Effects of 18-methoxycoronaridine on acute signs of morphine withdrawal in rats

Neuroreport. 1998 May 11;9(7):1283-5. doi: 10.1097/00001756-199805110-00004.

Abstract

Ibogaine, an alkaloid found in the root bark of the African shrub Tabernanthe iboga, has been claimed to interrupt opioid dependence in humans; in animals, it has been shown to inhibit morphine self-administration and to attenuate signs of morphine withdrawal. However, ibogaine has some neurotoxicity, and because of this, efficacious and safer congeners of ibogaine have been sought, 18-Methoxycoronaridine (18-MC), a novel iboga alkaloid congener, has been shown, in animals, to mimic the effects of ibogaine on morphine self-administration without producing any ibogaine-like neurotoxiticity. In the present study, 18-MC was shown to attenuate five of seven signs of morphine withdrawal in rats. The data suggest that 18-MC will ameliorate symptoms of opioid dependence in humans.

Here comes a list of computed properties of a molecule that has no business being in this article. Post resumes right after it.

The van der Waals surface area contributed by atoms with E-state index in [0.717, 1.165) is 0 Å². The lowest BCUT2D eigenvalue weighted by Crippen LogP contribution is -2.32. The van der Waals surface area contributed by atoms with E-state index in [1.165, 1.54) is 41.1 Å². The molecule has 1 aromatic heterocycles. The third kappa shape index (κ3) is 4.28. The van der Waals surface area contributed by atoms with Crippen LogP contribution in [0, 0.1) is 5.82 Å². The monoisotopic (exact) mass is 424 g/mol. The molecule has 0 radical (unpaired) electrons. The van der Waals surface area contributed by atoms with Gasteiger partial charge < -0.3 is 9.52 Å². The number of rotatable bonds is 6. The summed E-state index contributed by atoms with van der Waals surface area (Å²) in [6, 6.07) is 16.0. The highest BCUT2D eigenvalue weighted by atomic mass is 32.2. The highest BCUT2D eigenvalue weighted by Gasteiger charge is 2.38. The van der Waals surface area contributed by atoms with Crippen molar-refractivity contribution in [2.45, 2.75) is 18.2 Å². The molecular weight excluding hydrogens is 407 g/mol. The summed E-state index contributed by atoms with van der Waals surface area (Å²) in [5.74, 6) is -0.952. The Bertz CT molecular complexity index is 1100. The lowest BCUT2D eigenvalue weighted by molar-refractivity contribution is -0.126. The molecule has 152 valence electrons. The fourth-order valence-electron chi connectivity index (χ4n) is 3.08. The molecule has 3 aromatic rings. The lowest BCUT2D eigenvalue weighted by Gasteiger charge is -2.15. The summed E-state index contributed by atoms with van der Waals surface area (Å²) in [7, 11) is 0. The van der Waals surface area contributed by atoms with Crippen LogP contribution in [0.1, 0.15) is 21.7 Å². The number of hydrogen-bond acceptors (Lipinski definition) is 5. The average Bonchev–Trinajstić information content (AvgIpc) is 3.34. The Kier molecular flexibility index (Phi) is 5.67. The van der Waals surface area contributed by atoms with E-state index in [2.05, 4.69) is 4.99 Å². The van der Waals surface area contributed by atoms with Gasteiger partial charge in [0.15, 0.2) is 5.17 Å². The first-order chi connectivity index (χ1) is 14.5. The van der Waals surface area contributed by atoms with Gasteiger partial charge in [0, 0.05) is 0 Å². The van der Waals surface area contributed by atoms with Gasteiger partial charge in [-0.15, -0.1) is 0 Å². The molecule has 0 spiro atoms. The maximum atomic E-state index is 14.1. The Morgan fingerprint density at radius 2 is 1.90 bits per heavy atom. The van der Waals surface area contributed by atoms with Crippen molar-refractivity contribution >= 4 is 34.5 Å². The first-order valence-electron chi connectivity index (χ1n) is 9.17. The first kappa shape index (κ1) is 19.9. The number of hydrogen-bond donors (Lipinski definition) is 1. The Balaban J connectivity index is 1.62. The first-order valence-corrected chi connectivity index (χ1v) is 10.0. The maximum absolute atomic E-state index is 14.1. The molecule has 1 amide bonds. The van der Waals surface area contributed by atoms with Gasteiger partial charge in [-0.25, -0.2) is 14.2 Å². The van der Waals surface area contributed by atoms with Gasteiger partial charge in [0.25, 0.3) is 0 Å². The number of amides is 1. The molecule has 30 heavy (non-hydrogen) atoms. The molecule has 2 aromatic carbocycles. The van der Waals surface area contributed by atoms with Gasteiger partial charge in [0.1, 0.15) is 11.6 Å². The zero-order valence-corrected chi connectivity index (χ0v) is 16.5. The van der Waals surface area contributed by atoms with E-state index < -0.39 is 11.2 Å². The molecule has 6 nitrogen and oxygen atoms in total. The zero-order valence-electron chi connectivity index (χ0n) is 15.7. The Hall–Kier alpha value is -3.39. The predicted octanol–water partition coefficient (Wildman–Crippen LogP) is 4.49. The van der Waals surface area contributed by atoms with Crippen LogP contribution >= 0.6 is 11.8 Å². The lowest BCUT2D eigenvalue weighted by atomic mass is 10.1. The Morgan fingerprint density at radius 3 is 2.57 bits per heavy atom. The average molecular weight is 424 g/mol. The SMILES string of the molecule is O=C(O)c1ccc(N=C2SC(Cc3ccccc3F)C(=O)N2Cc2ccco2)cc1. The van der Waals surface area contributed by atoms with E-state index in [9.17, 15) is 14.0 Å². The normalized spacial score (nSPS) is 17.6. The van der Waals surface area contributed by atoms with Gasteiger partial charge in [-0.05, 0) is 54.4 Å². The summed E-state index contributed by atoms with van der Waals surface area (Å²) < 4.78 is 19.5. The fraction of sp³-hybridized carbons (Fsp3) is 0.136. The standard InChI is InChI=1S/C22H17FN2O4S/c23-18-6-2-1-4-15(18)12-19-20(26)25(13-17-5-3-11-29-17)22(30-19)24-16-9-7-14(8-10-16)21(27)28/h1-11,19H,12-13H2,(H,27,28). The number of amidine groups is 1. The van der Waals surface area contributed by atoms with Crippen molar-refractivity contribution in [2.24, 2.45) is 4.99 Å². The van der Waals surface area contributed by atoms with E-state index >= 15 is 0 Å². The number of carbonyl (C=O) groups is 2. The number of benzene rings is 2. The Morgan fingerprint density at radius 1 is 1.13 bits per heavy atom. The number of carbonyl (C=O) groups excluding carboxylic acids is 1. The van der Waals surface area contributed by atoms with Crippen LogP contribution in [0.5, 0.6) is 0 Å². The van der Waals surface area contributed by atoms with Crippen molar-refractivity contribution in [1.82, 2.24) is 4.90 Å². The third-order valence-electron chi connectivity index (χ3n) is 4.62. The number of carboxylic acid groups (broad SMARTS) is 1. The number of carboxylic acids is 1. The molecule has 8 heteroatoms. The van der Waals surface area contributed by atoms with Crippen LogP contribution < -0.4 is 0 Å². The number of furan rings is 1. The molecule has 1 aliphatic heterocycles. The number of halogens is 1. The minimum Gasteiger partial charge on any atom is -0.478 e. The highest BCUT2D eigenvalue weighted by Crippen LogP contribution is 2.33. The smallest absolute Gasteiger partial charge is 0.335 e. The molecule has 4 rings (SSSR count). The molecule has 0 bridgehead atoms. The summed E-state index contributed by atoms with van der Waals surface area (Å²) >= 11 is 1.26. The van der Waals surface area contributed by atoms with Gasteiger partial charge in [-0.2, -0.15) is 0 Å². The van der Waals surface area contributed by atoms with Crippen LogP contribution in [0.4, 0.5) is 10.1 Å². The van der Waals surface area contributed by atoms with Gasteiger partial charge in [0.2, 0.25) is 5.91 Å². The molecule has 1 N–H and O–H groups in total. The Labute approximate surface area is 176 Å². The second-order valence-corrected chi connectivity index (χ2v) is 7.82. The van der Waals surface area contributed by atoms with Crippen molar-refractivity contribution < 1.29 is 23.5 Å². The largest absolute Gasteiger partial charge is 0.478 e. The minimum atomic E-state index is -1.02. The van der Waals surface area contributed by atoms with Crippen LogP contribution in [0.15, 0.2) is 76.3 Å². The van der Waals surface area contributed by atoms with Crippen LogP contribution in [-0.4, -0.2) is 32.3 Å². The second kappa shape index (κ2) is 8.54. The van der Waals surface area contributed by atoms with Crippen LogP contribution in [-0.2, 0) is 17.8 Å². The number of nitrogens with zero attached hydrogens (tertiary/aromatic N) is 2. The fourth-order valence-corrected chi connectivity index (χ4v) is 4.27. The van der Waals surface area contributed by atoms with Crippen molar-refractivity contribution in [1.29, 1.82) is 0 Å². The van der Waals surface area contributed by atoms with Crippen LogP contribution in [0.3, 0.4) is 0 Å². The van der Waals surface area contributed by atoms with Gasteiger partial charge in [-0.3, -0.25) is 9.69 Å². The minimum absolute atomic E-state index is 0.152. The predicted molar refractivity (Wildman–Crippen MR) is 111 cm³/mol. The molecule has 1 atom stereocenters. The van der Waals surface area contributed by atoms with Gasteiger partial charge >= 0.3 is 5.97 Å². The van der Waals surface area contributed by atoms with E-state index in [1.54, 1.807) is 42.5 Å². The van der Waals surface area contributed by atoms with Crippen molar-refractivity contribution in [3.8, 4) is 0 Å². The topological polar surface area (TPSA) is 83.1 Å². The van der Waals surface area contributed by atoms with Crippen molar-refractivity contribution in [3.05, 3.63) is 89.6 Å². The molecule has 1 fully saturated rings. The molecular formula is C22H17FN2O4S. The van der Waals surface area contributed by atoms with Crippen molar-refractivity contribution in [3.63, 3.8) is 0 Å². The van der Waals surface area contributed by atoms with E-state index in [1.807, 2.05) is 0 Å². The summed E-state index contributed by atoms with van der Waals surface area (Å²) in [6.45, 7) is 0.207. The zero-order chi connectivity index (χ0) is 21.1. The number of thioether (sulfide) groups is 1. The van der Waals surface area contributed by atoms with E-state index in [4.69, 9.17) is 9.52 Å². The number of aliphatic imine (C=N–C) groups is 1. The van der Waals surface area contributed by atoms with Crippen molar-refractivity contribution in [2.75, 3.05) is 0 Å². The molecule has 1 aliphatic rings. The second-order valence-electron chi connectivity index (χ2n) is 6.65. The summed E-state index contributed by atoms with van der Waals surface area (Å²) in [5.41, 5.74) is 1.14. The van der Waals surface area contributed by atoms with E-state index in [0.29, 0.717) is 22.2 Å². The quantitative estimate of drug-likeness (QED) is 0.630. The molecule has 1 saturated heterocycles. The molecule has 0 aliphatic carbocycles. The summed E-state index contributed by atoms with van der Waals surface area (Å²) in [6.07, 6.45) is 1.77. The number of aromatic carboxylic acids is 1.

Publication types

  • Research Support, U.S. Gov't, P.H.S.

MeSH terms

  • Analysis of Variance
  • Animals
  • Female
  • Hallucinogens / pharmacology
  • Humans
  • Ibogaine / analogs & derivatives*
  • Ibogaine / pharmacology
  • Morphine Dependence / physiopathology*
  • Rats
  • Rats, Sprague-Dawley
  • Stereotyped Behavior / drug effects
  • Substance Withdrawal Syndrome / physiopathology*
  • Substance Withdrawal Syndrome / prevention & control*
  • Weight Loss / drug effects

Substances

  • Hallucinogens
  • Ibogaine
  • 18-methoxycoronaridine